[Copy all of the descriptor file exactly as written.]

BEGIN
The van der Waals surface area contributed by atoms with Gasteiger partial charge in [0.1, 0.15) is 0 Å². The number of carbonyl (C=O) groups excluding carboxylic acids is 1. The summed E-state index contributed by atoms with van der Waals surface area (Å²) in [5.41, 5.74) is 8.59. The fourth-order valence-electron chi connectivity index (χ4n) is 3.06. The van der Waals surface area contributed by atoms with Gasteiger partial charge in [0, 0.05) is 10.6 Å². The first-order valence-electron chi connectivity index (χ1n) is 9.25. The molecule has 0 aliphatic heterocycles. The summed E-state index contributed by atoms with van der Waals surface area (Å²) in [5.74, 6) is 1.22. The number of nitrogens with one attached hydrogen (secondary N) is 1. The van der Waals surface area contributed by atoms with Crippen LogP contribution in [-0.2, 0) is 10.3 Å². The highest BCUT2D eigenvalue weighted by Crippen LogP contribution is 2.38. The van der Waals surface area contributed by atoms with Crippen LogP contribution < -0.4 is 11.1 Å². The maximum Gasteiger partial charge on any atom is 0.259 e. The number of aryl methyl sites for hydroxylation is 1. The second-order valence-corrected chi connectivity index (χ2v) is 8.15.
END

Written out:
The van der Waals surface area contributed by atoms with Gasteiger partial charge in [0.1, 0.15) is 0 Å². The number of carbonyl (C=O) groups excluding carboxylic acids is 1. The summed E-state index contributed by atoms with van der Waals surface area (Å²) in [5.41, 5.74) is 8.59. The fourth-order valence-electron chi connectivity index (χ4n) is 3.06. The van der Waals surface area contributed by atoms with Gasteiger partial charge in [0, 0.05) is 10.6 Å². The first-order valence-electron chi connectivity index (χ1n) is 9.25. The molecule has 0 aliphatic heterocycles. The summed E-state index contributed by atoms with van der Waals surface area (Å²) in [5.74, 6) is 1.22. The number of nitrogens with one attached hydrogen (secondary N) is 1. The van der Waals surface area contributed by atoms with Crippen LogP contribution in [-0.2, 0) is 10.3 Å². The highest BCUT2D eigenvalue weighted by Crippen LogP contribution is 2.38. The van der Waals surface area contributed by atoms with Crippen LogP contribution < -0.4 is 11.1 Å². The maximum Gasteiger partial charge on any atom is 0.259 e. The number of aryl methyl sites for hydroxylation is 1. The second-order valence-corrected chi connectivity index (χ2v) is 8.15.